Wednesday, January 7, 2015

Citizen Koch Movie Review

My personal politics are irrelevant when it comes to evaluating a movie. At least I do my best to make it so. Of course sometimes you can’t help it. Doing my best to look objectively at Citizen Koch, the documentary by Carl Deal and Tia Lessin about the impact of the Supreme Court’s decision in Citizens United v. Federal Election Commission on American politics, I would say this is a film that fails to thoroughly examine the very issue it claims to be about.

The Citizens United case, as you may or may not know, was the 5-4 split decision that essentially ruled that, when it comes to campaign contributions, corporations are individuals protected by the First Amendment. The result of that decision has been the funneling of enormous amount of corporate money into political actions.

The targets of the filmmakers’ ire are the Koch brothers – two billionaire businessmen whose money has gone into so-called Super PACs to support candidates they like. This documentary also hates the Tea Party movement, which was a big deal at the time this film was being made in 2011 – 2012, but by the time it saw mainstream release in 2014, the Tea Party movement was nearly a still life. Relevancy doesn’t seem to be one of their great concerns.

What appears at first to be a documentary designed to explore how Citizens United has grown to affect all areas of politics nationwide settles into a very localized fight in Wisconsin to recall governor Scott Walker. He was elected (with the help of corporate money via the Koch brothers) and failed to fulfill some of his campaign promises. He drew the displeasure of many state employees when he sought the dismantling of the public unions. This led to a grassroots movement to gather the 540,000 signatures necessary to recall him for a fresh election.

Deal and Lessin put their camera and a lot of attention on four Wisconsin residents who are self-identified Republicans, some of whom voted for Walker and are all dispirited, disillusioned, and disappointed by his practices. They are all public employees whose jobs, salary, and union protections are threatened by Walker’s proposed legislation. Getting personal stories, anecdotes, and opinions makes for good propagandizing, but it’s hardly journalism or documentary filmmaking. If the intent is to illustrate how Walker’s policy objectives don’t even square with Republican voters, show us some polling numbers. Sure, they got their signatures and their recall vote, but then Walker won with 53 percent.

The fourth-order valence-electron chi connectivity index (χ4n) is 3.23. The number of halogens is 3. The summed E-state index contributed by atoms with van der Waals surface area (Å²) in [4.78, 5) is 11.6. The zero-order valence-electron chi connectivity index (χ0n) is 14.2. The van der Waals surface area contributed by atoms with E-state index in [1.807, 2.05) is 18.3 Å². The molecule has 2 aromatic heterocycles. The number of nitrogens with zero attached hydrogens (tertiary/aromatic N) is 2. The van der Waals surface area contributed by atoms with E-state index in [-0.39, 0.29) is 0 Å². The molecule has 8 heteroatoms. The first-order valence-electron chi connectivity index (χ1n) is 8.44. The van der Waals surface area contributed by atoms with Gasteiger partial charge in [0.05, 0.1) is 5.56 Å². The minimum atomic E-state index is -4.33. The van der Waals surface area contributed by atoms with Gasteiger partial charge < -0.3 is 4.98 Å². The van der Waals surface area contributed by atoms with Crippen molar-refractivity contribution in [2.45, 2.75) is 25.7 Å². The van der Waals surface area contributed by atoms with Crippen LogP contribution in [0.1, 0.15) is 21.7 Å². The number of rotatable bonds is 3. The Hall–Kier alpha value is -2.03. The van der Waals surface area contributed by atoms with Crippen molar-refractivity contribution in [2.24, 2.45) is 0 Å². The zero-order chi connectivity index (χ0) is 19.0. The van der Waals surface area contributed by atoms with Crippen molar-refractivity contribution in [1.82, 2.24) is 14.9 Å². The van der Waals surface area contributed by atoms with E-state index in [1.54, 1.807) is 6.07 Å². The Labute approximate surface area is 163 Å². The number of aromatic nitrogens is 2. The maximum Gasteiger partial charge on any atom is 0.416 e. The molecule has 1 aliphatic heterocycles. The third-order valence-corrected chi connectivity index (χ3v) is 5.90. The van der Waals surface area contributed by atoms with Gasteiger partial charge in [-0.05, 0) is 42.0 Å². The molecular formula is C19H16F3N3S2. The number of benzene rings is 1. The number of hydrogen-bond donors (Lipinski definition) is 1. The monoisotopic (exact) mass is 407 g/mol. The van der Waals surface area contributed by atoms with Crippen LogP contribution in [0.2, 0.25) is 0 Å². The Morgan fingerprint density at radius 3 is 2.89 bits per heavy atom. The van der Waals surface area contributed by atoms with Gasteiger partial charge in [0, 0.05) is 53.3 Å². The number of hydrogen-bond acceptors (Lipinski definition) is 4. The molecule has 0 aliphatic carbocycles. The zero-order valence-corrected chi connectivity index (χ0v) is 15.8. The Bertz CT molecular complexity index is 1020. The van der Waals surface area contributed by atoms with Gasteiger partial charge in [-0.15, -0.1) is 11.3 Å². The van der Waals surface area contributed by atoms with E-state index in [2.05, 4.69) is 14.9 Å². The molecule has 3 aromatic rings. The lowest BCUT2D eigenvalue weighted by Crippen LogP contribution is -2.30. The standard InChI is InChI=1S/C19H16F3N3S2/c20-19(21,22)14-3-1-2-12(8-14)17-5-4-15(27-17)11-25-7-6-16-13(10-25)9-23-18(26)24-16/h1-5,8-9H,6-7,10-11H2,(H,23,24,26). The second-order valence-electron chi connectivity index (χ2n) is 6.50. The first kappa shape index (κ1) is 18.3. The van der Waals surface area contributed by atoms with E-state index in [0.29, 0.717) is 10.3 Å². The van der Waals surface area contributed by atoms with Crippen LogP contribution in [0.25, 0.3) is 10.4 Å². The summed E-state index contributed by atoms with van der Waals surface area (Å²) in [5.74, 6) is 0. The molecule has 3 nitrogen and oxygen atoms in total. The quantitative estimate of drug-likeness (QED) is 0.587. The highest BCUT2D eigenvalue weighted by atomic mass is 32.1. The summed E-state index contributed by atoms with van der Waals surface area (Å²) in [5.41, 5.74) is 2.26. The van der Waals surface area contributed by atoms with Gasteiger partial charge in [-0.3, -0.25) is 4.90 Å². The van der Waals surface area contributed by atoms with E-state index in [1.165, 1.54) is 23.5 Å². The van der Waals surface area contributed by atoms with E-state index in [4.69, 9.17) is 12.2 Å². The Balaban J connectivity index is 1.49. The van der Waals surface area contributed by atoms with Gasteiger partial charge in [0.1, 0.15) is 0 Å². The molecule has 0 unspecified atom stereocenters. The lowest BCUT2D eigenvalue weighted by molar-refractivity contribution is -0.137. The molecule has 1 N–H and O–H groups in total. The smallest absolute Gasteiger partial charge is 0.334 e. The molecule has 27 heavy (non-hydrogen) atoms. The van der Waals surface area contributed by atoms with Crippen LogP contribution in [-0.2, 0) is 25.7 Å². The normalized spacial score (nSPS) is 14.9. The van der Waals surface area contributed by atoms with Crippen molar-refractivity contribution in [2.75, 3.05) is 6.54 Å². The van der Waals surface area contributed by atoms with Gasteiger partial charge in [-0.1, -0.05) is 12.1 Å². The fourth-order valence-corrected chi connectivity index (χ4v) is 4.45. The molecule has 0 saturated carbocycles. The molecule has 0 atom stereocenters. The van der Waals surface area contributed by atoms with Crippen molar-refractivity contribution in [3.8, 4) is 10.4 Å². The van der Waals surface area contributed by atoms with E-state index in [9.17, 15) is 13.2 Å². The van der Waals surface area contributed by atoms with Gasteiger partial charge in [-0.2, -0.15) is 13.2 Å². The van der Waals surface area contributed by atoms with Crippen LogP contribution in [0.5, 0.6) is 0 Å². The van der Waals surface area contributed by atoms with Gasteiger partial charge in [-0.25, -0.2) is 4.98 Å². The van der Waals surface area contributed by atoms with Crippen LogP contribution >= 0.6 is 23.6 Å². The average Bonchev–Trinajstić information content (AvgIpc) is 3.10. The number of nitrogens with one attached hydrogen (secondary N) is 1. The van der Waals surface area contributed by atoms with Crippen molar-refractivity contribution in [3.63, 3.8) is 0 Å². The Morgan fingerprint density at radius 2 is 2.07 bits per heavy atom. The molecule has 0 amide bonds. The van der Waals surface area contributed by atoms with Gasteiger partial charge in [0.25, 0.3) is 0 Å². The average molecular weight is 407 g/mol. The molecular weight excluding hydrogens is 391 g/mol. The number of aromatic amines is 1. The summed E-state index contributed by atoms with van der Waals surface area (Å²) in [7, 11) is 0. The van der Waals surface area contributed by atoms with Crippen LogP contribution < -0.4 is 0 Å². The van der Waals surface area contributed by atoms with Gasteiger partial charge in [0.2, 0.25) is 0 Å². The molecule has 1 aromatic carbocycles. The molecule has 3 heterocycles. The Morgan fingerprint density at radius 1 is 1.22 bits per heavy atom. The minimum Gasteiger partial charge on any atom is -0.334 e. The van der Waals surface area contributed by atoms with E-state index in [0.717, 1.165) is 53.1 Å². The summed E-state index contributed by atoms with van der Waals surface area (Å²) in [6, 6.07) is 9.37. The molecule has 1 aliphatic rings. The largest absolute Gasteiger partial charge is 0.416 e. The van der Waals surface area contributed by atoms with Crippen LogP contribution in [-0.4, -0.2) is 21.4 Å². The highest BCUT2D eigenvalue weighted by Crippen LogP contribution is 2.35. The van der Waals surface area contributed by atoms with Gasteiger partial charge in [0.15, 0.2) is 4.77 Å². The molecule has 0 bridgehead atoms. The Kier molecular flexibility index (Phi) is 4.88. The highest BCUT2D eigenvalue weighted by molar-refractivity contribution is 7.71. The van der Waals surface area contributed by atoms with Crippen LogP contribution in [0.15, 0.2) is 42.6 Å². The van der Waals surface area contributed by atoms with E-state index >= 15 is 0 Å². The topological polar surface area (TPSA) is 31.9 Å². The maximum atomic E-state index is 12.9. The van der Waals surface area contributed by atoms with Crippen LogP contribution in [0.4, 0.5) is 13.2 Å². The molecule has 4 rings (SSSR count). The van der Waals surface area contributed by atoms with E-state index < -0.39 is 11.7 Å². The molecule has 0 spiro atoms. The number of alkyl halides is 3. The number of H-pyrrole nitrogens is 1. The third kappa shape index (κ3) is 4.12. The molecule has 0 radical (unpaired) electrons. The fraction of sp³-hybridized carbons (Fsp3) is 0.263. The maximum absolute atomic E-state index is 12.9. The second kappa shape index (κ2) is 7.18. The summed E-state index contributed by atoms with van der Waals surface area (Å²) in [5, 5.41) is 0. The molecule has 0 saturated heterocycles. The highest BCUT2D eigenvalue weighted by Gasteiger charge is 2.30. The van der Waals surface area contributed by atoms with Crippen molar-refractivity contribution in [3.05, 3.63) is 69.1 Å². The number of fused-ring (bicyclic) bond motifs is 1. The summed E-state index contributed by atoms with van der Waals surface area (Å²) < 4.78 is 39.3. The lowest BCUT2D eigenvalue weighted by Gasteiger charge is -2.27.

The thesis of Citizen Koch, presented as self-evidently true, is that Walker was unpopular and had no business leading the state, and he only wont the recall vote because of all the money pumped in thanks to the activist conservative Supreme Court. Now, I’ll be the first raising my hand to admit that money helps a great deal in an election, but it doesn’t help only one party. What Citizen Koch fails to do is even give us the name of Walker’s opponent in that recall election! Is the opposition candidate so unimportant to the filmmakers? This tells me that their thinking is that Walker should have lost the election regardless of his opponent’s credentials, opinions, popularity, experience, and platform simply because a lot of (at least the four featured in the film) public employees wanted him out.

Citizen Koch fails as documentary on a fundamental level. It is not a call to action because this is mostly old and fading news. It’s hardly educational because it doesn’t bother giving any facts about how the Citizens United decision has affected outcomes in other elections outside Wisconsin. It fails to explain why corporations’ money exclusively helps the Republican Party. Deal and Lessin don’t even paint a very accurate picture of exactly what Citizens United was about. They make it seem like corporations are now allowed to directly contribute to campaign fundraising efforts, which they still can’t do. This decision was specifically about who can pay for private advertising on TV and radio within a certain time period around the election. You won’t learn that from this documentary, though.

This is just preaching to the choir. This documentary is not going to reach the people on the far right. It’s not going to convince more moderate Republicans because it plays like straight up liberal propaganda. It’s really just a big exercise in smug preening and mental masturbation.

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